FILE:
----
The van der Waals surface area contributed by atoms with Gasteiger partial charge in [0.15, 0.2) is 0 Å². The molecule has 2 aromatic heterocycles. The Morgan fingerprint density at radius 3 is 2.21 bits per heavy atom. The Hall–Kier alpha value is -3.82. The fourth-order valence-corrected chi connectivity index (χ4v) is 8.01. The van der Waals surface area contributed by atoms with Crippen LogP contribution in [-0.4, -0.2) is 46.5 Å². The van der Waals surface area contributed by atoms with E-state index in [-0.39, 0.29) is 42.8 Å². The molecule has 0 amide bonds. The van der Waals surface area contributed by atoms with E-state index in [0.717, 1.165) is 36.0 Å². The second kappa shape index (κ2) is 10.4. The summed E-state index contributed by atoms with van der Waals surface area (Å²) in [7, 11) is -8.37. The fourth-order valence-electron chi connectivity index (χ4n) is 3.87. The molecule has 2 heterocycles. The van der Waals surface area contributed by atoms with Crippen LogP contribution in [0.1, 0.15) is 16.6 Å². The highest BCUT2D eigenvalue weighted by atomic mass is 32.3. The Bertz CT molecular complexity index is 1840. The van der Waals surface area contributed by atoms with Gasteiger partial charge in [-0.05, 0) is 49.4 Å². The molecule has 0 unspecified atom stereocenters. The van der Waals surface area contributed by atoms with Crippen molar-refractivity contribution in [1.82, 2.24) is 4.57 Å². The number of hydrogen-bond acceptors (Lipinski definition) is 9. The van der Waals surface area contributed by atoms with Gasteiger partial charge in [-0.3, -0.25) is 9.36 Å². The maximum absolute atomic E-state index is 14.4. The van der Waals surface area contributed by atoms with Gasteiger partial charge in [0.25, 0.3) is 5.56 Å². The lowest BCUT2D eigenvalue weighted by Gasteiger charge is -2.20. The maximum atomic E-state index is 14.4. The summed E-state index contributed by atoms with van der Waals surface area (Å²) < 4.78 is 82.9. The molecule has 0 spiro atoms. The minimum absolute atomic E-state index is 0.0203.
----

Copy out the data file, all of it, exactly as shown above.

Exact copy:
The van der Waals surface area contributed by atoms with Gasteiger partial charge in [0.15, 0.2) is 0 Å². The molecule has 2 aromatic heterocycles. The Morgan fingerprint density at radius 3 is 2.21 bits per heavy atom. The Hall–Kier alpha value is -3.82. The fourth-order valence-corrected chi connectivity index (χ4v) is 8.01. The van der Waals surface area contributed by atoms with Crippen LogP contribution in [-0.4, -0.2) is 46.5 Å². The van der Waals surface area contributed by atoms with E-state index in [-0.39, 0.29) is 42.8 Å². The molecule has 0 amide bonds. The van der Waals surface area contributed by atoms with E-state index in [0.717, 1.165) is 36.0 Å². The second kappa shape index (κ2) is 10.4. The summed E-state index contributed by atoms with van der Waals surface area (Å²) in [7, 11) is -8.37. The fourth-order valence-electron chi connectivity index (χ4n) is 3.87. The molecule has 2 heterocycles. The van der Waals surface area contributed by atoms with Crippen LogP contribution in [0.1, 0.15) is 16.6 Å². The highest BCUT2D eigenvalue weighted by atomic mass is 32.3. The Bertz CT molecular complexity index is 1840. The van der Waals surface area contributed by atoms with Gasteiger partial charge in [-0.05, 0) is 49.4 Å². The molecule has 0 unspecified atom stereocenters. The van der Waals surface area contributed by atoms with Crippen molar-refractivity contribution in [1.82, 2.24) is 4.57 Å². The number of hydrogen-bond acceptors (Lipinski definition) is 9. The van der Waals surface area contributed by atoms with Gasteiger partial charge in [-0.3, -0.25) is 9.36 Å². The maximum absolute atomic E-state index is 14.4. The van der Waals surface area contributed by atoms with Gasteiger partial charge in [0.25, 0.3) is 5.56 Å². The lowest BCUT2D eigenvalue weighted by Gasteiger charge is -2.20. The maximum atomic E-state index is 14.4. The summed E-state index contributed by atoms with van der Waals surface area (Å²) < 4.78 is 82.9. The molecule has 0 spiro atoms. The minimum absolute atomic E-state index is 0.0203.